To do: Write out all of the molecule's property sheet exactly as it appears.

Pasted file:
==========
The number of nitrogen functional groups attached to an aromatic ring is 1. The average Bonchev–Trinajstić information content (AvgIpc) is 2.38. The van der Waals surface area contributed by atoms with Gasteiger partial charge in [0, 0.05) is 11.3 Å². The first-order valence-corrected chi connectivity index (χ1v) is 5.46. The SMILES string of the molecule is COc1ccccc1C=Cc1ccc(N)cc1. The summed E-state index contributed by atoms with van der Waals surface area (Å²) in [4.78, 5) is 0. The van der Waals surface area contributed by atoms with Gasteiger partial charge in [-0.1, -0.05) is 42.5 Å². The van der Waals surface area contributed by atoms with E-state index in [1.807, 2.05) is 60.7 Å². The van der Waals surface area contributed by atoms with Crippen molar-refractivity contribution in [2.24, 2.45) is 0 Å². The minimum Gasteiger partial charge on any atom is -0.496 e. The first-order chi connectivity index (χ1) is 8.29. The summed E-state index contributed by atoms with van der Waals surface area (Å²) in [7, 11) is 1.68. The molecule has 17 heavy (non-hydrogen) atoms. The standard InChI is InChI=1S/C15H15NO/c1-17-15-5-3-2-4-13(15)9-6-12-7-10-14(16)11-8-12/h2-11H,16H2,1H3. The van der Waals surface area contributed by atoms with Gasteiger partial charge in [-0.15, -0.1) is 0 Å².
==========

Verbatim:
The number of nitrogen functional groups attached to an aromatic ring is 1. The average Bonchev–Trinajstić information content (AvgIpc) is 2.38. The van der Waals surface area contributed by atoms with Gasteiger partial charge in [0, 0.05) is 11.3 Å². The first-order valence-corrected chi connectivity index (χ1v) is 5.46. The SMILES string of the molecule is COc1ccccc1C=Cc1ccc(N)cc1. The summed E-state index contributed by atoms with van der Waals surface area (Å²) in [4.78, 5) is 0. The van der Waals surface area contributed by atoms with Gasteiger partial charge in [-0.1, -0.05) is 42.5 Å². The van der Waals surface area contributed by atoms with E-state index in [1.807, 2.05) is 60.7 Å². The van der Waals surface area contributed by atoms with Crippen molar-refractivity contribution in [2.24, 2.45) is 0 Å². The minimum Gasteiger partial charge on any atom is -0.496 e. The first-order chi connectivity index (χ1) is 8.29. The summed E-state index contributed by atoms with van der Waals surface area (Å²) in [7, 11) is 1.68. The molecule has 17 heavy (non-hydrogen) atoms. The standard InChI is InChI=1S/C15H15NO/c1-17-15-5-3-2-4-13(15)9-6-12-7-10-14(16)11-8-12/h2-11H,16H2,1H3. The van der Waals surface area contributed by atoms with Gasteiger partial charge in [-0.15, -0.1) is 0 Å².